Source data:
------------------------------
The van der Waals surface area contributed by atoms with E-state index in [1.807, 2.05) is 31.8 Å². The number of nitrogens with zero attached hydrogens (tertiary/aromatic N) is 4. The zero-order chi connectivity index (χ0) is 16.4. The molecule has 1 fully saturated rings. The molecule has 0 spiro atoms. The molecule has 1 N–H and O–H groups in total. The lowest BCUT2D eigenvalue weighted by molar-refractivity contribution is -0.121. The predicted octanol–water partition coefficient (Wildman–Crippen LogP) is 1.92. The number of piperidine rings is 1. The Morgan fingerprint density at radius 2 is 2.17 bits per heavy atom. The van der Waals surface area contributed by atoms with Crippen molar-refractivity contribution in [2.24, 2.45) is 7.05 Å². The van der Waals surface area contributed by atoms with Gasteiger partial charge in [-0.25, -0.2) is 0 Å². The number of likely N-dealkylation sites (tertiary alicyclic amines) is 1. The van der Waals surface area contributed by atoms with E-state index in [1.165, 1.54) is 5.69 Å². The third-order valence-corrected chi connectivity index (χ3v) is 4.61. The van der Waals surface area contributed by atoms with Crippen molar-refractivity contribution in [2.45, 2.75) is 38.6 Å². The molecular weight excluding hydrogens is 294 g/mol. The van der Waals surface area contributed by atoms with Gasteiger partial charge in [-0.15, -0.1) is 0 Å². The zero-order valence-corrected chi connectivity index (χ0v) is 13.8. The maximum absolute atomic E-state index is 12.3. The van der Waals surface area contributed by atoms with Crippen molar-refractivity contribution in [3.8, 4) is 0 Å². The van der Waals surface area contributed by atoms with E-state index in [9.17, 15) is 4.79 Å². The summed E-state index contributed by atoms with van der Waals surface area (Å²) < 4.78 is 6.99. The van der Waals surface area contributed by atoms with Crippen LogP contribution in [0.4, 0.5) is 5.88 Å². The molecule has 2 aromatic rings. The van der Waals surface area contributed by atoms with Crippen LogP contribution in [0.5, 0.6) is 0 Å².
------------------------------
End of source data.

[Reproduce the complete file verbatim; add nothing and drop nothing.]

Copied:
The van der Waals surface area contributed by atoms with E-state index in [1.807, 2.05) is 31.8 Å². The number of nitrogens with zero attached hydrogens (tertiary/aromatic N) is 4. The zero-order chi connectivity index (χ0) is 16.4. The molecule has 1 fully saturated rings. The molecule has 0 spiro atoms. The molecule has 1 N–H and O–H groups in total. The lowest BCUT2D eigenvalue weighted by molar-refractivity contribution is -0.121. The predicted octanol–water partition coefficient (Wildman–Crippen LogP) is 1.92. The number of piperidine rings is 1. The Morgan fingerprint density at radius 2 is 2.17 bits per heavy atom. The van der Waals surface area contributed by atoms with Crippen molar-refractivity contribution in [2.24, 2.45) is 7.05 Å². The van der Waals surface area contributed by atoms with Gasteiger partial charge in [-0.25, -0.2) is 0 Å². The number of likely N-dealkylation sites (tertiary alicyclic amines) is 1. The van der Waals surface area contributed by atoms with E-state index in [1.165, 1.54) is 5.69 Å². The third-order valence-corrected chi connectivity index (χ3v) is 4.61. The van der Waals surface area contributed by atoms with Crippen molar-refractivity contribution in [2.45, 2.75) is 38.6 Å². The molecular weight excluding hydrogens is 294 g/mol. The van der Waals surface area contributed by atoms with Gasteiger partial charge in [-0.15, -0.1) is 0 Å². The zero-order valence-corrected chi connectivity index (χ0v) is 13.8. The maximum absolute atomic E-state index is 12.3. The van der Waals surface area contributed by atoms with Crippen molar-refractivity contribution in [3.8, 4) is 0 Å². The van der Waals surface area contributed by atoms with E-state index in [9.17, 15) is 4.79 Å². The summed E-state index contributed by atoms with van der Waals surface area (Å²) < 4.78 is 6.99. The van der Waals surface area contributed by atoms with Crippen LogP contribution in [0.4, 0.5) is 5.88 Å². The molecule has 2 aromatic rings. The van der Waals surface area contributed by atoms with Crippen LogP contribution in [0.5, 0.6) is 0 Å².